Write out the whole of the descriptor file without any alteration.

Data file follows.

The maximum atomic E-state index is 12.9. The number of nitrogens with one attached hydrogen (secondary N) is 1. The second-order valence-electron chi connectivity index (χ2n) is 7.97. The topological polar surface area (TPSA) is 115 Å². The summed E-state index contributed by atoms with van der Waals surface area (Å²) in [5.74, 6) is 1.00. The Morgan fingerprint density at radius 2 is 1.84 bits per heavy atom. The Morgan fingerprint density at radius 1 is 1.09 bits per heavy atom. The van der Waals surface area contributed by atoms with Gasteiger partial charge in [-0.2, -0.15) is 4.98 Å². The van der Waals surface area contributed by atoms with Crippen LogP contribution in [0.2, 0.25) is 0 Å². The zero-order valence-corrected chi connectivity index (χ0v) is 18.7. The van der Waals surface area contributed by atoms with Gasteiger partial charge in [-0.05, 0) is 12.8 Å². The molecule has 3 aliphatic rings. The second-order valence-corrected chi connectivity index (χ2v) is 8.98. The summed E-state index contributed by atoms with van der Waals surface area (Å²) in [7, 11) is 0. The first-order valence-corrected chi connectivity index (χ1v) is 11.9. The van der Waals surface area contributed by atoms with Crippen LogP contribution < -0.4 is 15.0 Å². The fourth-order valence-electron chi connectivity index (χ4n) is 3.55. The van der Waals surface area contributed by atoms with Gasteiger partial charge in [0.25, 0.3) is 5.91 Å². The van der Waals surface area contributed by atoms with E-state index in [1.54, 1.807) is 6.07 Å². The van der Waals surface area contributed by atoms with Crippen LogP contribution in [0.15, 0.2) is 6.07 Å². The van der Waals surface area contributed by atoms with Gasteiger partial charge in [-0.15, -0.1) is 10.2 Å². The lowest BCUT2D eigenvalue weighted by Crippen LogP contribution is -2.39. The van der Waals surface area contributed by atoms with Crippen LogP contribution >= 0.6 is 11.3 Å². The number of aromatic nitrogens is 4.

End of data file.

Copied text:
The maximum atomic E-state index is 12.9. The number of nitrogens with one attached hydrogen (secondary N) is 1. The second-order valence-electron chi connectivity index (χ2n) is 7.97. The topological polar surface area (TPSA) is 115 Å². The summed E-state index contributed by atoms with van der Waals surface area (Å²) in [5.74, 6) is 1.00. The Morgan fingerprint density at radius 2 is 1.84 bits per heavy atom. The Morgan fingerprint density at radius 1 is 1.09 bits per heavy atom. The van der Waals surface area contributed by atoms with Gasteiger partial charge in [-0.2, -0.15) is 4.98 Å². The van der Waals surface area contributed by atoms with Crippen LogP contribution in [0.2, 0.25) is 0 Å². The zero-order valence-corrected chi connectivity index (χ0v) is 18.7. The van der Waals surface area contributed by atoms with Gasteiger partial charge in [-0.05, 0) is 12.8 Å². The molecule has 3 aliphatic rings. The second-order valence-corrected chi connectivity index (χ2v) is 8.98. The summed E-state index contributed by atoms with van der Waals surface area (Å²) in [7, 11) is 0. The first-order valence-corrected chi connectivity index (χ1v) is 11.9. The van der Waals surface area contributed by atoms with Crippen LogP contribution < -0.4 is 15.0 Å². The fourth-order valence-electron chi connectivity index (χ4n) is 3.55. The van der Waals surface area contributed by atoms with Gasteiger partial charge in [0.25, 0.3) is 5.91 Å². The van der Waals surface area contributed by atoms with E-state index in [1.54, 1.807) is 6.07 Å². The van der Waals surface area contributed by atoms with Crippen LogP contribution in [0.15, 0.2) is 6.07 Å². The van der Waals surface area contributed by atoms with Gasteiger partial charge in [-0.15, -0.1) is 10.2 Å². The lowest BCUT2D eigenvalue weighted by Crippen LogP contribution is -2.39. The van der Waals surface area contributed by atoms with Crippen LogP contribution >= 0.6 is 11.3 Å². The number of aromatic nitrogens is 4.